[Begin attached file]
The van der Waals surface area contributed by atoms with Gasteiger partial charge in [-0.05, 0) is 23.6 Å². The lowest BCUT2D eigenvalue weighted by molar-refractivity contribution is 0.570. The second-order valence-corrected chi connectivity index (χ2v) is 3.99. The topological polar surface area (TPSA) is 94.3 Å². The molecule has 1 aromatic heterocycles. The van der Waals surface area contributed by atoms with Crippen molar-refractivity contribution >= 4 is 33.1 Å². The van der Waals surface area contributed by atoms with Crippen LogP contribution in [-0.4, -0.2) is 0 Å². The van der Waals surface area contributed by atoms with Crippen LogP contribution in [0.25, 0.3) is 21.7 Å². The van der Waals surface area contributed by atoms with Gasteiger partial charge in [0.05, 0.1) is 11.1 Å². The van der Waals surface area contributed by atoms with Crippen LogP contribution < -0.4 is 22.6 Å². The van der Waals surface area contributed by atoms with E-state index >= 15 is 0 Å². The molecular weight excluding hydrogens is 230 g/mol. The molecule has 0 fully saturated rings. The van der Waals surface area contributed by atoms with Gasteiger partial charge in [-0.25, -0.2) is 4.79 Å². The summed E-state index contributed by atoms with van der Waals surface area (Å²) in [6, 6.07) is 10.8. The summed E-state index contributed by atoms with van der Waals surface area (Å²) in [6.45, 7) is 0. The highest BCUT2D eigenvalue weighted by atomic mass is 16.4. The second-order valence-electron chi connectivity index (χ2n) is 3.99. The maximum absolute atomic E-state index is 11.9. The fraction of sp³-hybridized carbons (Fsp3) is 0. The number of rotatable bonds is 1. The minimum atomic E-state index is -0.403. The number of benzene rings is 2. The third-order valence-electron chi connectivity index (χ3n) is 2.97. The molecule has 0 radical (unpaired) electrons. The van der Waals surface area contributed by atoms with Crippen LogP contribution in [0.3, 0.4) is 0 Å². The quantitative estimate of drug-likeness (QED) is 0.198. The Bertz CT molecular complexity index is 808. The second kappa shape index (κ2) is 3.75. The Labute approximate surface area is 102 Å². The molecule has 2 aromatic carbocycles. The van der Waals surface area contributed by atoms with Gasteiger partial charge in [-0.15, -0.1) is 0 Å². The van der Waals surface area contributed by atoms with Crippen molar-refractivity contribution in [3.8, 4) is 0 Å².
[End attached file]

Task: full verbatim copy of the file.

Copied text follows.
The van der Waals surface area contributed by atoms with Gasteiger partial charge in [-0.05, 0) is 23.6 Å². The lowest BCUT2D eigenvalue weighted by molar-refractivity contribution is 0.570. The second-order valence-corrected chi connectivity index (χ2v) is 3.99. The topological polar surface area (TPSA) is 94.3 Å². The molecule has 1 aromatic heterocycles. The van der Waals surface area contributed by atoms with Crippen molar-refractivity contribution >= 4 is 33.1 Å². The van der Waals surface area contributed by atoms with Crippen LogP contribution in [-0.4, -0.2) is 0 Å². The van der Waals surface area contributed by atoms with Crippen LogP contribution in [0.25, 0.3) is 21.7 Å². The van der Waals surface area contributed by atoms with Gasteiger partial charge in [0.05, 0.1) is 11.1 Å². The van der Waals surface area contributed by atoms with Crippen LogP contribution < -0.4 is 22.6 Å². The van der Waals surface area contributed by atoms with E-state index >= 15 is 0 Å². The molecular weight excluding hydrogens is 230 g/mol. The molecule has 0 fully saturated rings. The van der Waals surface area contributed by atoms with Gasteiger partial charge in [-0.25, -0.2) is 4.79 Å². The summed E-state index contributed by atoms with van der Waals surface area (Å²) in [6, 6.07) is 10.8. The summed E-state index contributed by atoms with van der Waals surface area (Å²) in [6.45, 7) is 0. The highest BCUT2D eigenvalue weighted by atomic mass is 16.4. The second-order valence-electron chi connectivity index (χ2n) is 3.99. The maximum absolute atomic E-state index is 11.9. The fraction of sp³-hybridized carbons (Fsp3) is 0. The number of rotatable bonds is 1. The minimum atomic E-state index is -0.403. The number of benzene rings is 2. The third-order valence-electron chi connectivity index (χ3n) is 2.97. The molecule has 0 radical (unpaired) electrons. The van der Waals surface area contributed by atoms with Crippen LogP contribution in [0.3, 0.4) is 0 Å². The quantitative estimate of drug-likeness (QED) is 0.198. The Bertz CT molecular complexity index is 808. The second kappa shape index (κ2) is 3.75. The Labute approximate surface area is 102 Å². The molecule has 2 aromatic carbocycles. The van der Waals surface area contributed by atoms with Gasteiger partial charge in [-0.15, -0.1) is 0 Å². The van der Waals surface area contributed by atoms with Crippen molar-refractivity contribution in [3.8, 4) is 0 Å².